The challenges to rebalancing a portfolio in 2018–and some suggestions

2017 left investors with a huge challenge as we all move into 2018.

After a 21.6% return on the Standard & Poor’s 500 stocks in 2017, do we let the money ride for 2018 or move it into other assets? Some stocks had almost unbelievable years in 2017. Amazon (AMZN) was up 56% for the year an Facebook (FB) climbed 53%. But those gains were left in the dust by the 96% gain on Alibaba (BABA) and the 115% racked up by Tencent Holdings (TCEHY). And even stocks seem to be standing still in comparison to biotech such as Madrigal Pharmaceuticals (MDGL), up 510% in 2017 or Sangamo Therapeutics (SGMO) ahead by 466%.

For 2018 should you leave your money in those big winners from last year? Take some of it off the table and put it into laggards? Move some of it to cash?

I raised those questions in my performance update for my long-term 50 Stocks Portfolio, which returned 28% in 2018. I didn’t provide much in the way of an answer in that post. Or even give you guidelines for how to think about answering those questions. Let’s see if I can do a little better in this post for that decision on the 50 Stocks Portfolio and on the other portfolios where I will be reporting performance over the next week or so.

Here’s my thinking on the challenges facing your portfolio decisions in 2018.  There are four big ones.

The U.S. market is trading at all time highs and valuations are stretched or at least full. This doesn’t spell doom in and of itself. A market can go higher from record highs if there’s money on the sidelines that can come in to generate new buying. One problem is that allocations to U.S. stocks seem to be near all time highs too.  For example, the TD Ameritrade investor movement index, which tracks allocations among retail investors to equities, reached an all-time high of 8.59 in December. That follows on an all-time high of 8.53 in November. Retail investors at TD Ameritrade have now been net buyers of stocks for eleven consecutive months. That’s not the longest buying streak in the indexes history but it is among the longest. Professional money managers don’t show quite the same record allocation to stocks and out of cash. The Bank of America Merrill Lynch survey of money managers showed cash positions in their portfolios rising to 4.7% in mid-December from 4.4% in November. That put an add of a string of months that saw cash positions fall.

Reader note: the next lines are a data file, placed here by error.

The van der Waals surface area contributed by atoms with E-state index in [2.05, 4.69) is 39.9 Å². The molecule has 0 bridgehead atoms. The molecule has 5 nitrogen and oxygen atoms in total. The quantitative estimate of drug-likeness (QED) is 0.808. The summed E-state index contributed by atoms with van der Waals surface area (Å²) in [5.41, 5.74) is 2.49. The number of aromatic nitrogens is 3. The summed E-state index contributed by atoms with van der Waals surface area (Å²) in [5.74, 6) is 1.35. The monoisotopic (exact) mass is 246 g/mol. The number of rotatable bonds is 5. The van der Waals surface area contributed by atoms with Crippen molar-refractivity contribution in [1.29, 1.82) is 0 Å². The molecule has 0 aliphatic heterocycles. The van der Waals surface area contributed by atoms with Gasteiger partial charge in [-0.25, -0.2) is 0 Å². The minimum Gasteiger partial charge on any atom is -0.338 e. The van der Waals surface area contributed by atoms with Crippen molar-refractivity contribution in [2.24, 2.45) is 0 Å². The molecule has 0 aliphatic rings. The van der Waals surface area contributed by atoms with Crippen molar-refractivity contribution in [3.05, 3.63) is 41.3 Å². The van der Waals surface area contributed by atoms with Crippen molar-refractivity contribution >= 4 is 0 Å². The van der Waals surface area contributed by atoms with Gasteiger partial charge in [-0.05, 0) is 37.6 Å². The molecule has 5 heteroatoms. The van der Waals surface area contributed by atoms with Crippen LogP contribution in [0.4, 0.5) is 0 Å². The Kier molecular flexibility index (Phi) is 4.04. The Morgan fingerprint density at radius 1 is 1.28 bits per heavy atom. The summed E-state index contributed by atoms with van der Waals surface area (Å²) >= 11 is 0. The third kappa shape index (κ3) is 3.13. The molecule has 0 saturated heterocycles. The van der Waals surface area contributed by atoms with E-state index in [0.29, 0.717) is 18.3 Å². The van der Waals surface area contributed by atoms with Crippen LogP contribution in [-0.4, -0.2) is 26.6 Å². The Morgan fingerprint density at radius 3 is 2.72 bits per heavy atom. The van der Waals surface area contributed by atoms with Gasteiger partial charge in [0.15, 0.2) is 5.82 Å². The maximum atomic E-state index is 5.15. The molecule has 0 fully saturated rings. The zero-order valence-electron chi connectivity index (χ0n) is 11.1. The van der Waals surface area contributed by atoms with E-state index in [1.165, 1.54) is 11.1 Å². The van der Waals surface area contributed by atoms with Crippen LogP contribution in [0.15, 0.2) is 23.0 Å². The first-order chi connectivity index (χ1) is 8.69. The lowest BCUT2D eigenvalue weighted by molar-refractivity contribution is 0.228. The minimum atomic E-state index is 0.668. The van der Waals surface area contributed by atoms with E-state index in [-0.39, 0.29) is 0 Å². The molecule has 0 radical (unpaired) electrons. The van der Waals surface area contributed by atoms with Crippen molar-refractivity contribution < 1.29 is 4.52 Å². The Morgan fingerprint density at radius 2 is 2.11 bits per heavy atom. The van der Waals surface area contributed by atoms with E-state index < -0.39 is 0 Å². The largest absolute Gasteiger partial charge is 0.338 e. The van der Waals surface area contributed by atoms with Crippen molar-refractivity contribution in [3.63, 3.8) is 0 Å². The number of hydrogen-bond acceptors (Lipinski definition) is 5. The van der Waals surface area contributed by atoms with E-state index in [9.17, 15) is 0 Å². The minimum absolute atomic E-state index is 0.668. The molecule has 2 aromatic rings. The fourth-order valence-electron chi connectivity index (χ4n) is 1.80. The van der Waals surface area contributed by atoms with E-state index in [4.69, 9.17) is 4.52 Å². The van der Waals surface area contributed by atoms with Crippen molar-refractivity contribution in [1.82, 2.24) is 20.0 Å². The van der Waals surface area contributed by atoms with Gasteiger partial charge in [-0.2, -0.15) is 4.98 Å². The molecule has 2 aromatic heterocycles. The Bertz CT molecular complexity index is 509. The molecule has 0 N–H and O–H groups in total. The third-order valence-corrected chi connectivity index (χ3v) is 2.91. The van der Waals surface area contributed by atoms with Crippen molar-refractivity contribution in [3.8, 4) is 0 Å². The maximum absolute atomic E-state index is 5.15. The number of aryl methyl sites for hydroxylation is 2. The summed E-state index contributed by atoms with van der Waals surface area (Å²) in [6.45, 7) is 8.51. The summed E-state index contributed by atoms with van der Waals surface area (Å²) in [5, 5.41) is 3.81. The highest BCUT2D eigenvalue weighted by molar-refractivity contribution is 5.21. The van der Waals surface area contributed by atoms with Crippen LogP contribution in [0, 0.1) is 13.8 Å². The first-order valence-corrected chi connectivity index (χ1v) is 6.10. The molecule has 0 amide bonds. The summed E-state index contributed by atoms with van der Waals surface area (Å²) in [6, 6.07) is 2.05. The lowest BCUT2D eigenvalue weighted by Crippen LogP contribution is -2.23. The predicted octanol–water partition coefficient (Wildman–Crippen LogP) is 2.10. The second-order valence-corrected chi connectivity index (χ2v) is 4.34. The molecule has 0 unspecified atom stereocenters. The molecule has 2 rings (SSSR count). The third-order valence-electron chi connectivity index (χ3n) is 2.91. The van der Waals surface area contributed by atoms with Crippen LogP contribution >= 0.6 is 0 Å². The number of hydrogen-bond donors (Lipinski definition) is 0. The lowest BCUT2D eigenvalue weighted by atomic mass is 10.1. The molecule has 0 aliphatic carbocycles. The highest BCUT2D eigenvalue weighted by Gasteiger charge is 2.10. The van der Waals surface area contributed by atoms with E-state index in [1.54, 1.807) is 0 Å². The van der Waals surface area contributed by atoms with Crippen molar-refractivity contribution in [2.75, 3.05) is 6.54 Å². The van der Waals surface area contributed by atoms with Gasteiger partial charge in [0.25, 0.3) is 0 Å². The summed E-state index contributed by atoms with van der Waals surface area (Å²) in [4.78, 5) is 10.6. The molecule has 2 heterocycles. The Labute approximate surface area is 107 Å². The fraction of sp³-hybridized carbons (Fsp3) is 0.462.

At the same time a 4.7% cash position in December isn’t especially high by historical standards and a record 48% of managers believed the U.S. market was overvalued in November–only, of course, to see stocks rally in the last half of December and into January. These cash positions show why January is such a critical month for this market. Cash flows into the hands of money managers and passive investment vehicles are strong at year end so that cash positions should climb in December and January. The question then is how much money will go into the stock market from those new cash flows and how much remain on the sidelines.

The Federal Reserve is likely to raise interest rates at least two times in 2018, possibly three times, and even, unlikely, though it might be four times. Rising interest rates don’t make bonds an attractive alternative to stocks. In this same Bank of America survey 83% of money managers believe bond markets are overvalued, up from 81% in November and close to the high of 85% in October. At this point the market seems to be torn between a belief that economic growth and wage inflation will be mild enough to keep the Fed to a schedule of two interest rate increases in 2018. That’s still not wildly positive for bonds. And as much as investors and money managers may worry about valuations in the stock market, they are perfectly capable of noticing that the 22% return for the S&P 500 in 2017 was significantly above there 2.80% return from holding 10-year Treasury notes.

One danger to the financial markets is that traders and investors are too complacent about the Fed’s schedule for raising interest rates, but we won’t know–and I don’t expect that markets to anticipate–if the Fed will be more aggressive until after we’re seen an actual increase at the Fed’s March and June meetings. If those meetings produce interest rate increases, then I think the stock market will start to fret about a third increase–and maybe a fourth–in 2018. The other danger is that the Federal Reserve might actually be, as some members of the Fed worry, behind the curve on inflation.

In 2017 inflation stubbornly refused to close the gap between actual inflation and the 2% inflation targets set by the U.S. central bank. Right now the Fed seems to be pooh-poohing the possibility that the Republican tax cuts might add too much stimulus to an economy showing a few signs of heating up (in the low 4.1% unemployment rate, for example.) Again, I don’t think we’ll see actual evidence of rising inflation before the second half of the year–if then.